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How about a STALKER battle royale game? There's one in development. It's called Fear the Wolves and it's made by Vostok Games, the studio formed from the ashes of STALKER developer GSC.
Fear the Wolves takes place, like STALKER, in the creepy radiation-blasted wasteland of Chernobyl. It's a 100-player deathmatch where you can play lone wolf or in squads - but players won't be the only enemy. Deadly anomalies constantly threaten your health, mitigated somewhat by protective gear found while exploring. Of more pressing danger, however, will be the mutated forms lurking in the shadows...
Fear the Wolves will be released at some point this year on PC and consoles - presumably much later this year. There'll be an early access phase on PC beforehand.
We’ve previously covered Lost Alpha, a massive labor-of-love project to rebuild the original Shadow of Chernobyl from the ground up, reinstating concepts and content that never quite made the final cut. While the first release of Lost Alpha suffered nearly as badly from a messy development cycle as the original game, the updates have continued, and the massive patch released this week makes it a far more tempting prospect, whether or not you’ve played a S.T.A.L.K.E.R. game before.
S.T.A.L.K.E.R. Lost Alpha [ModDB page], the fantastic free standalone mod inspired by bits of Shadow of Chernobyl that appeared in alpha versions but were cut for the final release, is now properly out. Craig adored the version released in 2014, so a big update is fantastic news. You might remember Dezowave reluctantly released 2014’s unfinished (but still great) version after scamps leaked a rough development build. Now they’ve launched what they’re calling the Developer’s Cut of Lost Alpha, fixing bugs and making it even bigger. Have a look: … [visit site to read more]
Back in the days of STALKER and its two sequels, I felt like I was the only games hack who didn’t get sent on a tour of Chernobyl and Pripyat. Those who did visit came back with reports of rain and health worries and mystery meats, then shared photographs of them smiling in front of a decaying Ferris wheel or looking sombre in a Marie Celeste classroom. Perhaps it is best that I never went myself. What a strange thing to be a tourist to. Is any possible response appropriate?
The Chernobyl VR Project, essentially finished but for the time being only available for Oculus Rift, with a more refined version due for both that and Vive a little later, gives me my chance to be a tourist, without the background anxiety about background radiation. … [visit site to read more]
1) Passivity makes me fidgety. Even in a film, TV show, gig or novel I’m hugely enjoying, my mind will at some point drift to the clock, wondering how soon until it ends, how soon until I can stand up or talk or check something or eat something or go somewhere. Awful, I know. Games, broadly, need me to be doing something most of the time, and that is the greatest weapon I have against a propensity to boredom that I am not at all proud of. This is also why I start to go spare in something like StarCraft II: Legacy of the Void, as it spends so much of its duration pummelling me with particularly low-grade passive storytelling, and my frustration that I have to watch this nonsense instead of do things for myself goes through the roof.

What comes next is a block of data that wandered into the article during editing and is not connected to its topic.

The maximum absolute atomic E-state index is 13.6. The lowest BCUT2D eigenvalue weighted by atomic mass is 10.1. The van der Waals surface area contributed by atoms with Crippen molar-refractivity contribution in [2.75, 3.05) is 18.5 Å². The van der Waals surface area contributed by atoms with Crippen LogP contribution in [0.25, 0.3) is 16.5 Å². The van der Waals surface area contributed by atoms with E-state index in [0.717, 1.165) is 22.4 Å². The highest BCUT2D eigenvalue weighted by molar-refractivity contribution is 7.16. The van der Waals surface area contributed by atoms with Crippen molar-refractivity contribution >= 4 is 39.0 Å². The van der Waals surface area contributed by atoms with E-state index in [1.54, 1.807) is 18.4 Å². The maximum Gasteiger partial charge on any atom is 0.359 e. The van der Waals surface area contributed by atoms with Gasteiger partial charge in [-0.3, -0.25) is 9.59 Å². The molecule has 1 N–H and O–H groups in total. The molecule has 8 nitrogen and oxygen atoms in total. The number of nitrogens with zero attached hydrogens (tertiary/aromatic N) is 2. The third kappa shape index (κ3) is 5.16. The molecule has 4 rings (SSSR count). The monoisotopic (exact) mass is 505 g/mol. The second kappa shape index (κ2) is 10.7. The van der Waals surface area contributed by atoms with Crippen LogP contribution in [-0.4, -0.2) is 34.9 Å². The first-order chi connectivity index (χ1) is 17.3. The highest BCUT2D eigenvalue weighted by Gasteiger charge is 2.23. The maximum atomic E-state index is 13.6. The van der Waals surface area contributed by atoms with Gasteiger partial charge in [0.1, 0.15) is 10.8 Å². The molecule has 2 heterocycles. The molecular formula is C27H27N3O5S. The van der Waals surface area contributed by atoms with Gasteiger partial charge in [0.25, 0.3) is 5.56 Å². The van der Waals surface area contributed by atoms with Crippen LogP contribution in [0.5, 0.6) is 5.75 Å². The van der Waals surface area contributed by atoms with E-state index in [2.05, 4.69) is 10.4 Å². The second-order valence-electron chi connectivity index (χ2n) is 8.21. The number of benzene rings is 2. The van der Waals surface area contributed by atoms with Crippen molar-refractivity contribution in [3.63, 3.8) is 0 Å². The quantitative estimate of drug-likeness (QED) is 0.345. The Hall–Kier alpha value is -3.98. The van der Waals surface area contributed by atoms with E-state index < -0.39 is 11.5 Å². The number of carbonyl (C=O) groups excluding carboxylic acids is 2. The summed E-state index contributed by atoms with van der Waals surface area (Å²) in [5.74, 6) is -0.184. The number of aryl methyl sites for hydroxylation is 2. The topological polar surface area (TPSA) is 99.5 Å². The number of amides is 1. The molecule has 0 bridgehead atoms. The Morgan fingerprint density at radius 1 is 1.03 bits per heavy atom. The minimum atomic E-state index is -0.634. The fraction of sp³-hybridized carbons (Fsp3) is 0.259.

Books! They’re like films without pictures, or games that are all cutscene. Old people and hipsters really like them, teenagers think they’re like totally lame, and quite frankly we should all read more of them. There are countless games inspired by books – most especially Tolkien, Lovecraft and early Dungeons & Dragon fiction – but surprisingly few games based directly on books. Even fewer good ones.
Perhaps one of the reasons for that is that a game can, in theory, cleave closer to what a book does than a film can – with their length and their word counts, their dozens of characters and in some cases even their own in-game books, they can to some degree do the job of a novel. They don’t need to be based on books – and often they can do so much more, thanks to the great promise of non-linearity. Of course, the real reason for the dearth is that novels are so rarely the massive business a movie is these days. You might get a forlorn Hunger Games tie-in here and there, but suited people in gleaming office blocks just aren’t going to commission an adaptation of the latest Magnus Mills tale, more’s the pity.
I suspect that, over time, we’ll see the non-corporate side of games development increasingly homage the written word, but for now, these ten games (and seven honourable mentions) are, as far as I’m concerned, the best, and most landmark, results of page-to-pixel adaptation to date.
Hunting for distribution rights is essentially detective work, says Marcin Paczy ski, Head of Product at GOG. Rights can repeatedly change hands or be split up between different parties, and it s our job to get to the bottom of what happened.
Preservation of old games involves more than just an extra patch. The journey from dusty unplayable relic to polished, cross-platform installer is a minefield of technical and legal obstacles. The team at Good Old Games remain the industry leaders in the restoration of classic PC games, tasked with reverse engineering code written more than 20 years ago, unraveling knotty licensing issues left behind by defunct development studios, and battling lethargy on the part of skeptical publishers. It s a thrilling and, at times, gruelling process, but – as the GOG team will testify – it never fails to surprise.